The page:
All life insurance policies can provide tax-free cash upon death. The unique feature of single premium life insurance is its large tax-free or tax deferred cash buildup. If a person desires a combination of high tax-preferred cash accumulation and life insurance coverage, they should consider exploring several others:
- The combination of a single premium deferred annuity and decreasing term insurance – Cash values accumulate in both annuities and single premium life insurance policies on a tax-deferred basis. Withdrawals, lifetime distributions, or loans from each are treated similarly for tax purposes (assuming the life insurance policy is treated as a MEC). Therefore, the combination of a single premium deferred annuity and a decreasing term policy can provide levels of tax-preferred cash accumulation and death benefits similar to a single premium policy.
However, there are some important differences. The annuity-term combination will require some additional and increasing premiums over the years for the term coverage. In addition, the mortality charges for term insurance coverage are typically higher than the mortality charges in a single premium policy. Also, loan provisions of deferred annuity contracts are generally more restrictive than those of single premium life policies. Finally, the death proceeds from the single premium policy generally may pass to the beneficiary entirely income and estate tax free, regardless of who is the beneficiary, if the policyowner has no incidents of ownership in the policy. The gains on the annuity contract still will be taxable income to the beneficiary.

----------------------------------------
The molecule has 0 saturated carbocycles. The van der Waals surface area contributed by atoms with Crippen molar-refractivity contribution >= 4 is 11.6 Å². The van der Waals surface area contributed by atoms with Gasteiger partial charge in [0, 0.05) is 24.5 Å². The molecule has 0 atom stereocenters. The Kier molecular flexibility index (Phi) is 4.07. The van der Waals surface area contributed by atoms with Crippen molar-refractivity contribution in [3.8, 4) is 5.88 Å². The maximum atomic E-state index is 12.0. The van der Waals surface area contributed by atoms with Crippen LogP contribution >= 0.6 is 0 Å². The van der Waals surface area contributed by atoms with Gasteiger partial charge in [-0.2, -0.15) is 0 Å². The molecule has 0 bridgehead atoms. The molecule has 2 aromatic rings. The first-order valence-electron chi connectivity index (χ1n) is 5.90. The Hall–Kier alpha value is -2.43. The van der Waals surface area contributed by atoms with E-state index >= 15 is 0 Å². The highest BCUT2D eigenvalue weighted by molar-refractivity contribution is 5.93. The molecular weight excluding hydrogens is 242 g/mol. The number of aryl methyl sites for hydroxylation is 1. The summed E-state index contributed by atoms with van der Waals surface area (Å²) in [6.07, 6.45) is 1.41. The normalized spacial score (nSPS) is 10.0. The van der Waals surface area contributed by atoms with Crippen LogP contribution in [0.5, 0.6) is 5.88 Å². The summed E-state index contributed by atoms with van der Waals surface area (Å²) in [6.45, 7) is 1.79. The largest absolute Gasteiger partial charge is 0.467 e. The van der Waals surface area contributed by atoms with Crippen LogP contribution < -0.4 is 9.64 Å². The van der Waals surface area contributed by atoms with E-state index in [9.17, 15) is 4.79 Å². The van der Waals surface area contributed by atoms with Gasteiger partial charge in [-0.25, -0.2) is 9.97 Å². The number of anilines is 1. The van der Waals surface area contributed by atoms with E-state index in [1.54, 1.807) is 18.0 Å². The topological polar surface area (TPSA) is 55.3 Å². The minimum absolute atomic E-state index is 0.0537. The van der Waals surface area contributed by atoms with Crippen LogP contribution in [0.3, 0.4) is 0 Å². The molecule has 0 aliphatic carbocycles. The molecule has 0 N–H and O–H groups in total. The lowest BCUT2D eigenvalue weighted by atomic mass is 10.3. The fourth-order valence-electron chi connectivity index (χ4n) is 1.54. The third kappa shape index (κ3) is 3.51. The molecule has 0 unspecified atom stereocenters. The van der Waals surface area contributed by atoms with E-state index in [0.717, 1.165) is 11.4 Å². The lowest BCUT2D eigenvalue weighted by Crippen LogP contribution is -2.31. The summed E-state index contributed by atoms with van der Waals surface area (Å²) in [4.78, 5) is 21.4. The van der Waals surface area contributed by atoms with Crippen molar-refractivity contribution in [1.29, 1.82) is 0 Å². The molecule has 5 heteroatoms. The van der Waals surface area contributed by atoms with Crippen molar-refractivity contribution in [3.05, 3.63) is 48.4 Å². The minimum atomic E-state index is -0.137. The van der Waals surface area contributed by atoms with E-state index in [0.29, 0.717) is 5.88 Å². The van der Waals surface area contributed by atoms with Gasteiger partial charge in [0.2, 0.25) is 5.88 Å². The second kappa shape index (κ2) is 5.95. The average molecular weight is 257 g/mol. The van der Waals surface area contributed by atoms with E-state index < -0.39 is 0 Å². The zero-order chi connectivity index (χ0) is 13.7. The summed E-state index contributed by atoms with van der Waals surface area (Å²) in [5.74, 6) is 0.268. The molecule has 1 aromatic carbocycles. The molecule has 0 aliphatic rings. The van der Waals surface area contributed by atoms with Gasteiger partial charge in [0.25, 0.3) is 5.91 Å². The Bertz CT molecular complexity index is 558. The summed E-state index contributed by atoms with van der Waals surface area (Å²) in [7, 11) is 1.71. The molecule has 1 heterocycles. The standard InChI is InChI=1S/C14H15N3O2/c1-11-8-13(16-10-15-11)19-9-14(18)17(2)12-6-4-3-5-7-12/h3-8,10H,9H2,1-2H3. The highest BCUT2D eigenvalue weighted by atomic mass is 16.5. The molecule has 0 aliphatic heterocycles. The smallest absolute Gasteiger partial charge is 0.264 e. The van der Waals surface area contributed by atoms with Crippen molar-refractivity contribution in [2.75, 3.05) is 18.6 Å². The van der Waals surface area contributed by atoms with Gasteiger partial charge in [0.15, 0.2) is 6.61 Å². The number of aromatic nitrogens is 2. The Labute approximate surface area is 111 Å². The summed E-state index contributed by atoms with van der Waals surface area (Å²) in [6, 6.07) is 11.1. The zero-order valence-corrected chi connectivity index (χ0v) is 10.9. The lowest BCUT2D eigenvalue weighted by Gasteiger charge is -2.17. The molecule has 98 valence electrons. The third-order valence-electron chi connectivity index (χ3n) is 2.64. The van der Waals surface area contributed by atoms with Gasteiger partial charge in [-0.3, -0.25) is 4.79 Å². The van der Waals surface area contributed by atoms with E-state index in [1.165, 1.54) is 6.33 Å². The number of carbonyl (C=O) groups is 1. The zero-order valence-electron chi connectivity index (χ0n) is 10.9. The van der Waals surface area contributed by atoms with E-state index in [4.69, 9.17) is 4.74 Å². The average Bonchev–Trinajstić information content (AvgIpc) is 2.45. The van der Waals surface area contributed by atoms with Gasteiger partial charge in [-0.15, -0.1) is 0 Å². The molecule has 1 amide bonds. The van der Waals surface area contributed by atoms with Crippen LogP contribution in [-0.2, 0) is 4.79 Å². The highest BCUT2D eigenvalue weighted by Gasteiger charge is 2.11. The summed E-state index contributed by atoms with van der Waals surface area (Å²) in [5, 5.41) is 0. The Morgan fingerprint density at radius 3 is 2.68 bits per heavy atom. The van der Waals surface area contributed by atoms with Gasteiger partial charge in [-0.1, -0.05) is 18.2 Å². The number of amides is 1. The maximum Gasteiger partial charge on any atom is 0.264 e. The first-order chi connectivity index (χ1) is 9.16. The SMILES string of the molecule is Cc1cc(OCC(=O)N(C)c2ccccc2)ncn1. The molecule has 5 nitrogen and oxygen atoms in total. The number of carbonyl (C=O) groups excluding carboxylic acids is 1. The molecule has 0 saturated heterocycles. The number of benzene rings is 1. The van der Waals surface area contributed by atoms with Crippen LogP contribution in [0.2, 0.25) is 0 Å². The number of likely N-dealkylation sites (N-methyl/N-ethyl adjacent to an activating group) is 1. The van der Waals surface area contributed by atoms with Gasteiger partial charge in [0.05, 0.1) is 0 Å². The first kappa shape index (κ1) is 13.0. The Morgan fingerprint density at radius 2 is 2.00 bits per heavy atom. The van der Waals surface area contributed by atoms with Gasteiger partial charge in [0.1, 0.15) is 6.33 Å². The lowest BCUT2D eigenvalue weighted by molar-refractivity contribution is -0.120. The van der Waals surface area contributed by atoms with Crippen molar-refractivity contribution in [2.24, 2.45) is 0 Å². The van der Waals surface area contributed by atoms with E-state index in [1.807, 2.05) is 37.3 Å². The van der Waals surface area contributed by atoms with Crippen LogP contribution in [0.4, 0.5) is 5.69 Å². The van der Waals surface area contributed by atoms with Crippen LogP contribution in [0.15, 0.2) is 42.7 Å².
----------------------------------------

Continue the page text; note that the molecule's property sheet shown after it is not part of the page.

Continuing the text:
- A combination of tax-free municipal bonds and decreasing term insurance – This combination can create a cash accumulation and death benefit similar to a single premium policy. In contrast with the cash values in a single premium policy, bond owners may use the municipal bonds as collateral for loans without any adverse income tax consequences. Similar to life insurance policy loans, the interest paid on the borrowed funds generally is not deductible. Death benefits from a single premium policy transfer by operation of the contract and avoid probate. Municipal bonds are part of the probate estate and must be distributed by will. Once again, if the policyowner has no incidents of ownership, the life insurance death proceeds are paid estate tax-free. The municipal bonds will escape estate tax only if they pass to the spouse and, thus, qualify for the estate tax marital deduction.
- A single payment universal life policy – The insurer and policyowner initially can configure a universal life policy to resemble a single premium life policy. However, in contrast with “true” single premium life policies, charges for mortality and expenses can change in the universal life policy in such a way that the policyowner would be required to pay additional premiums in the future to maintain the face value of coverage.
Reproduced with permission. Copyright The National Underwriter Co. Division of ALM